It wasn’t a fire drill but it wasn’t much of anything else, either. So I called Seth, now that the crisis had ended. And I don’t know why but the first thing I said was “There was a fire. The cats are all dead.”
He said “Oh my god” and started sprinting home.
What’s wrong with me?! I said I was kidding, kidding, kidding, and sorry, sorry, sorry, for such a terrible unfunny joke that, for a split-second, genuinely terrified him. I apologized over and over but I don’t know. As I was saying it, I knew it was terrible, and I laughed halfway through, but it could have sounded like a sob. It was the only thing I could think of: the way I let them down.
I don’t like to imagine the worst, but I do so anyway. I think it’s absolutely essential to say ‘I love you’ every time Seth and I say goodbye because one of us could die at any moment, and what would you want your last words to be? The rational part of me knows the irrational part is… well, irrational, but the rational part also agrees this ritual doesn’t do any harm. We had bed bugs once and we don’t know where they came from, but the internet says it could have been library books, so the irrational part of me puts every library book in the freezer for three full days, and the rational part shrugs her shoulders, because what else are we using the freezer for? The irrational part of me imagined barreling forth into smoke-filled hallways to save our cats from a fiery fate; but this time the rational part won out and said, Stay. So I stood outside with a hundred strangers I wish I knew. If I did, we’d figure out which one of us smuggled out a Sharpie, then tattoo hearts on each other’s palms, like we did when we were young. We’d draw tic-tac-toe in the dirt with our shoes. We’d make bets on what the firemen looked like, dare each other to say something to them when they emerged.
Fire drills were fun, for most of us. But there were always exactly two kids who cried. They cried because they imagined the worst, and, well, their teachers were telling them to. Imagine a doorknob too hot to touch. Imagine the smoke, seeping in through the doorway. How many minutes would you survive in a locked room? Most people can handle the double-lives we lead: part of us understanding that anything terrible can happen at any moment, and part of us living on anyway. These things can’t be perfectly balanced, because if you halfway thought you might die at any moment, you’d halfway fall apart. Instead you have to shrink it down to a tiny, microscopic part of you, and the rest of you protects it, feeding it when necessary with pointless rituals and laughter. And we need the laughter. We need to see the world in two ways at once and enjoy the incongruity.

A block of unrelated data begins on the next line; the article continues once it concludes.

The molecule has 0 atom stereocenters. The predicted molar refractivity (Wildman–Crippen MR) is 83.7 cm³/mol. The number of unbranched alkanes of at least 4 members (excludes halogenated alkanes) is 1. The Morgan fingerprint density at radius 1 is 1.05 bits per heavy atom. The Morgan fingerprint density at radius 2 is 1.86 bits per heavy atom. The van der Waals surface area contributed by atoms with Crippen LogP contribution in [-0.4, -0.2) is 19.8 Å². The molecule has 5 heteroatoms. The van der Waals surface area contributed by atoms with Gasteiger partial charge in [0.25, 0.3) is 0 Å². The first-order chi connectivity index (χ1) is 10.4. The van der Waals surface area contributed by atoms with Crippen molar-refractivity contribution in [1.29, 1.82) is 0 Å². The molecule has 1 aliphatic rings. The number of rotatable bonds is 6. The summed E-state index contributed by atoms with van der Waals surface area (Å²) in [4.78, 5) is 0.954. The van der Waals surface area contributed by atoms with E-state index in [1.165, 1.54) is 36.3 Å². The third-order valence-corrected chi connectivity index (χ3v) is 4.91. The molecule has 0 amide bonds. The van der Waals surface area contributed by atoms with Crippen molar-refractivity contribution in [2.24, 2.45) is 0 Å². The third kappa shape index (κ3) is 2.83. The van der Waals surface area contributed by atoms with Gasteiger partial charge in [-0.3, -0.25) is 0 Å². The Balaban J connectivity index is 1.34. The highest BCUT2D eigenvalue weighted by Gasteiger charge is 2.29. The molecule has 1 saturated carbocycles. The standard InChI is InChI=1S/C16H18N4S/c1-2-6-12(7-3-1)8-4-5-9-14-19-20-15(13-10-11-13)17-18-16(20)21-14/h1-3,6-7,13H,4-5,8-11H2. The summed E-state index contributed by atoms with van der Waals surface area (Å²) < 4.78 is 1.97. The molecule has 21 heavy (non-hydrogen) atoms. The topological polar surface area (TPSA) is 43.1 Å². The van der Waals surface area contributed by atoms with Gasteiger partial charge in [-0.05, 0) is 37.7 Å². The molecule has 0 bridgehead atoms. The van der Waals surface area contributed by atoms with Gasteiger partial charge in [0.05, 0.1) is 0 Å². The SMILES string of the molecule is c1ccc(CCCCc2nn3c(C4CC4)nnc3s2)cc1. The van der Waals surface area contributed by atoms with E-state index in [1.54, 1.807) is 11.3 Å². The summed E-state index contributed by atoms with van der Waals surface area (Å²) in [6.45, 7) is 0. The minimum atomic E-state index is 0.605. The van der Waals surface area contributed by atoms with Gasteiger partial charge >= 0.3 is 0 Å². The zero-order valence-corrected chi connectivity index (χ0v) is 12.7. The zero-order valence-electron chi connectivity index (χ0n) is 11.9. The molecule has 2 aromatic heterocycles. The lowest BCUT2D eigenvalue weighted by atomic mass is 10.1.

I think that’s what I was going for with my terrible joke. “The cats are dead” was only funny to me because it might have been true, but only in the way that we might die tomorrow. To Seth, “the cats are dead” may have seemed halfway true, which was halfway too much.
Imagine instead he was there with me. Standing in the crowd, looking up at our window with our feet in the grass, we could laugh about the things that didn’t happen. And by that, we’d be laughing with gratitude about the things that did.
Proof they are still alive: